HONOLULU (KHON2) — Food insecurity in Hawaiʻi is a reality that need not exist. Since the COVID pandemic began in 2020, food insecurity on the islands has increased.
Those who are struggling are parents who cannot find work with adequate pay to raise and provide for their family, parents who are out of work for various reasons, single mothers who are being underpaid, kūpuna and, of course, keiki.
Get Hawaii’s latest morning news delivered to your inbox, sign up for News 2 You
According to Feeding America, food insecurity has increased over 50% in Hawaiʻi since the onset of the pandemic, meaning Hawaiʻi has the fourth largest percentage increase in the U.S.
One in six keiki in Hawaiʻi face food shortages and hunger on a daily basis. In total, there are 136,190 people in Hawaiʻi who go hungry each day, of these, over 50,000 are keiki.
Many of these keiki are racking up food debt at school.
“My school is a Title 1 school which means we get extra money from the federal government because many of the families we serve have income at or below the poverty line,” said Sarah “Mili” Milianta-Laffin, STEM & Computer Science teacher at Ilima Intermediate School in Ewa Beach. “Teaching during the pandemic was difficult, but I never had to worry about if my students were hungry because the state was providing free breakfast and lunch for all students.”
However, Milianta-Laffin said that since the program was ended, her students “were devastated” since they had come to rely on a consistent source of food. To compound humiliation onto dire circumstances, Milianta-Laffin said that her students’ parents are now required to fill out forms that identify them as incapable of providing food for their children.
“It upsets me, as a teacher and as a human, that we require parents to admit in writing that they cannot afford to feed their children. There are also harmful community stories that stop families from filling out the free school lunch forms – such as filling out these forms could get you visited by child welfare services or put potential citizenship papers at risk,” explained Milianta-Laffin.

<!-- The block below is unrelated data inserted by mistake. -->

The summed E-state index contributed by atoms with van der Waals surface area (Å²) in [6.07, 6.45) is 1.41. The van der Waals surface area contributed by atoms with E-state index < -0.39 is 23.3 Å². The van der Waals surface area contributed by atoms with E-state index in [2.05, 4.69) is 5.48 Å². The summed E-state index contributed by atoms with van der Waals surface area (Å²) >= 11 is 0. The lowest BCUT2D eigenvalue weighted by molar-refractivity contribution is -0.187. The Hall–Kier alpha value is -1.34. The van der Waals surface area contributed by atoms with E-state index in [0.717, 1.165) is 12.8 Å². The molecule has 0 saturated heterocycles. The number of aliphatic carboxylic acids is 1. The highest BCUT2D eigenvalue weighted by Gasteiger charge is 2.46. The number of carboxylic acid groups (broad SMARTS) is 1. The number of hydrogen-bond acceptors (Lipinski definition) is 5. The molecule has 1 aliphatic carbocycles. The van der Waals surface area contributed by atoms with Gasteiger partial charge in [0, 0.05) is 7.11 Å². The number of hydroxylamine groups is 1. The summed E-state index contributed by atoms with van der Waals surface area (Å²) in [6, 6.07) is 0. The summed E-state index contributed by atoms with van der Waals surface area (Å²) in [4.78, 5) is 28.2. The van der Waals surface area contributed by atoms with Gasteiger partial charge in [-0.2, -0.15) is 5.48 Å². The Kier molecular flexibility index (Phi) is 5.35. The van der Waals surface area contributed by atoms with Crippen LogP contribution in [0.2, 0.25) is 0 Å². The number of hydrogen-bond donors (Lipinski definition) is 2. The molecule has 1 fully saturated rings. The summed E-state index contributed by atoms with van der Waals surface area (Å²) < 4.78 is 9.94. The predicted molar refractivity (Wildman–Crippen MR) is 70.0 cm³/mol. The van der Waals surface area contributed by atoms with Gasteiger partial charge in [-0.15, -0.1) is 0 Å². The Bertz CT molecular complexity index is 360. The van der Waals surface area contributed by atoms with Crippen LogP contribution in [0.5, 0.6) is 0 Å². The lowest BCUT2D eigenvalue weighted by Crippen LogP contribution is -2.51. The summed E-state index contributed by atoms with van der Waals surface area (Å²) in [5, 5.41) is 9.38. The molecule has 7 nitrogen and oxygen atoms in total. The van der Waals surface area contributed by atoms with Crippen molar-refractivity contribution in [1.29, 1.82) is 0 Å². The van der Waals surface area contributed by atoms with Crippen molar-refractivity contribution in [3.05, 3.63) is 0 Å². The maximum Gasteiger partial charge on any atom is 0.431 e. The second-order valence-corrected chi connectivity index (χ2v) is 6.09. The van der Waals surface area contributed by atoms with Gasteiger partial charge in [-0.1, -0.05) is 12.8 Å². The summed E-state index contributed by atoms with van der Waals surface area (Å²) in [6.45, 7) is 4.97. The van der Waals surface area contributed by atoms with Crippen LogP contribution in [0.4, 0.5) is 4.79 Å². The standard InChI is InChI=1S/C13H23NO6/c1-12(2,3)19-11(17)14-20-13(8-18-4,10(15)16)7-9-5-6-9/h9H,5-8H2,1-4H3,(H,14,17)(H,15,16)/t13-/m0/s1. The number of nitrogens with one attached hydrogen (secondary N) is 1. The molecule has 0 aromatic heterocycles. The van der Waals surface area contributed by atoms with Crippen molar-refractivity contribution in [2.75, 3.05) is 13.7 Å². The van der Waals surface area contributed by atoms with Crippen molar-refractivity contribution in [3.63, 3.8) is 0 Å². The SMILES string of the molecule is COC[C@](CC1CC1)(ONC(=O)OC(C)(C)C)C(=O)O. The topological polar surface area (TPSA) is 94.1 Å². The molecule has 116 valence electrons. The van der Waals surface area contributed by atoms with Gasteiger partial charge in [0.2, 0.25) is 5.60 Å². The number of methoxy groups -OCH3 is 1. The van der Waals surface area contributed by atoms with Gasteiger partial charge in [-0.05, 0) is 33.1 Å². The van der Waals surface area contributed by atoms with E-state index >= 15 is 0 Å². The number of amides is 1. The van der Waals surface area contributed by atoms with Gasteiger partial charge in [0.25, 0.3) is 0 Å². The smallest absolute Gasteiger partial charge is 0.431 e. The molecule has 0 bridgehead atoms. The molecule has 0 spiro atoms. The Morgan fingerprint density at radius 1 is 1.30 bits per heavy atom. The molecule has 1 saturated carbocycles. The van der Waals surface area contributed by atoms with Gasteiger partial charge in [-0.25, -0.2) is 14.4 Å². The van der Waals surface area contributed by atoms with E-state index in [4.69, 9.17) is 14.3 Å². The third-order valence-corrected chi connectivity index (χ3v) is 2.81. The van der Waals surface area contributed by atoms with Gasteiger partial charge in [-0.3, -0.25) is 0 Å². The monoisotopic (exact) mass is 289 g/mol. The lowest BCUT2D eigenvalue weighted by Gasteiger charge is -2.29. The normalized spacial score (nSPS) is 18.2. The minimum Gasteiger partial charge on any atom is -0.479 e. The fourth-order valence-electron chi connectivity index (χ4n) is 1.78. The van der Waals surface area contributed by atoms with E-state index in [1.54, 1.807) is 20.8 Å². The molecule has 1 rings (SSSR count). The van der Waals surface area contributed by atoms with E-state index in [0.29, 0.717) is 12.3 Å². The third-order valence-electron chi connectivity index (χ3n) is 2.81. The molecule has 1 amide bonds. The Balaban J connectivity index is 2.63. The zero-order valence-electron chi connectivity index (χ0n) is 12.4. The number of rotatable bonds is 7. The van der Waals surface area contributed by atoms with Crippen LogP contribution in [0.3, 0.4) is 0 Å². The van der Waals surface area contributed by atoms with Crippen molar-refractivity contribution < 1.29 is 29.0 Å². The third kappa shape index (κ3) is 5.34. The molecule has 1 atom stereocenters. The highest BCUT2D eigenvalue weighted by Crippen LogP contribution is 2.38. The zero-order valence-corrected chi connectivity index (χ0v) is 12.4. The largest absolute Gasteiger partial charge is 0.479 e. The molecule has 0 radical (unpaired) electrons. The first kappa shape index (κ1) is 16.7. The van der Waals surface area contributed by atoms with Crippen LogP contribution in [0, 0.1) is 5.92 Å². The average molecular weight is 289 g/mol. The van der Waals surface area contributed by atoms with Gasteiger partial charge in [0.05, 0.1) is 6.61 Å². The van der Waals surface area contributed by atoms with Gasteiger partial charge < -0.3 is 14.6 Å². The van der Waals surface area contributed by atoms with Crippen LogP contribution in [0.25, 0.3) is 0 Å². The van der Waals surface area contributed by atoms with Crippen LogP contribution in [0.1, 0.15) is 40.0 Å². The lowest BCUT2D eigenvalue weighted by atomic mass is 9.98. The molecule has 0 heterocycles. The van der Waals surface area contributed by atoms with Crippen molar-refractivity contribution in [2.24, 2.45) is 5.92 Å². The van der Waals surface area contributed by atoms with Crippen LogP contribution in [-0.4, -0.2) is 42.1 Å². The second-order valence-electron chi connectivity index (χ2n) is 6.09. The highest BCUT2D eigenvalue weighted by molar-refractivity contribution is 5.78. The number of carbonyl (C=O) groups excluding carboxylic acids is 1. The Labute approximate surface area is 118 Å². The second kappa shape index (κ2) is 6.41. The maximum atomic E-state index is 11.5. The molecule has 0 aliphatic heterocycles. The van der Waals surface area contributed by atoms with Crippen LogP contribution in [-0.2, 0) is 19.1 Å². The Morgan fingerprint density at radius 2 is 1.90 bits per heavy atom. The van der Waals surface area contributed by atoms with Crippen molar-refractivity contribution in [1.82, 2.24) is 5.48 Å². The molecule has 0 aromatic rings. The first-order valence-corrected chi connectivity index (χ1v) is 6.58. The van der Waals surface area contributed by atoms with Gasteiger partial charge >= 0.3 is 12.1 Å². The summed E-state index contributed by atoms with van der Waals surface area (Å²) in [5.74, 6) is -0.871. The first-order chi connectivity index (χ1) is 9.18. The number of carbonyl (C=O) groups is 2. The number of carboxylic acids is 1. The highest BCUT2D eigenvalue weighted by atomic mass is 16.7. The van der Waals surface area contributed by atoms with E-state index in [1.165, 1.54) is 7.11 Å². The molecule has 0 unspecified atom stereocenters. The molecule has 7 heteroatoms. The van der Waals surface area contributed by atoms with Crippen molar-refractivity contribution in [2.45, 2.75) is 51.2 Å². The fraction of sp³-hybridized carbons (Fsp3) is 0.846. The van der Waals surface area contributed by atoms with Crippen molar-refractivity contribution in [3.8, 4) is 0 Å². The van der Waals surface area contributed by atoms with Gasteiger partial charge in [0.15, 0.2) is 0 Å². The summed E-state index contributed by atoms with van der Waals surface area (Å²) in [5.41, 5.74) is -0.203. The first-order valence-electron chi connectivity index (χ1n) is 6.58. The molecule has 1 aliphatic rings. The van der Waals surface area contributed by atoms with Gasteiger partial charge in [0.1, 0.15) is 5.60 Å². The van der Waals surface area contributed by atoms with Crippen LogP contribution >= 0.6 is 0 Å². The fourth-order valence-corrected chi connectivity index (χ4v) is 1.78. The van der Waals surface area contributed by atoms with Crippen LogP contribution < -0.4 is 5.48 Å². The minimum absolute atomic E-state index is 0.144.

Now, Hawai’i keiki are being forced into food debt. Not being able to afford food has created a situation where keiki are sometimes humiliated for the situation over which they have no control.
“Recently, a student quietly brought their friend to my classroom at lunch, and the student was visibly upset because they had picked up their lunch tray and had it taken away by a cafeteria worker because they didn’t have money in their account to pay. What does it say about us as a society if we’re okay with publicly shaming kids for something they can’t control and then leaving them hungry?” added Milianta-Laffin.
Hawai’i Lawmakers are aware of what is happening to families. This led Hawaiʻi State Rep. Scot Z. Matayoshi to make moves to eradicate keiki food debt in Hawaiʻi.
“During the pandemic, many families with children experienced hardship,” said Rep. Matayoshi. “We are directly supporting these families financially, providing nutritious food to our keiki to ensure they are ready to learn.”
Matayoshi went on to say that “it is my hope that the State can make up the difference to ensure school lunches are free to all public-school students.”
Kūpuna food insecurity is rising as well. According to Hawai’i Health Matters, there are approximately 15.1% of kūpuna who do not have access to adequate food. Maui ranks highest with 16% while Honolulu ranks lowest with 14.3%.
As this food insecurity crisis unfolds, there are many groups and businesses around the islands that are attempting to stand in the gap to provide food for those who need it. One such group is Hawai’i Rotary.
The Hawaiʻi Rotary teamed up with the Hawaiʻi Foodbank to provide some relief to individuals and ‘ohana who are in need of food.
On Saturday, March 18, over 70 volunteers participated with Rotary Club of Hickam Pearl Harbor at the Hawaii Foodbank in Honolulu. They assembled over 2,000 boxes of food for the Foodbank’s kūpuna program known as Commodity Supplemental Food Program.
This program is a monthly service that provides quality USDA food to low-income kūpuna.
Get news on the go with KHON 2GO, KHON’s morning podcast, every morning at 8
Each month, the Foodbank partners with various organizations, agencies, businesses and non-profits to provide food to Hawaiʻi’s communities.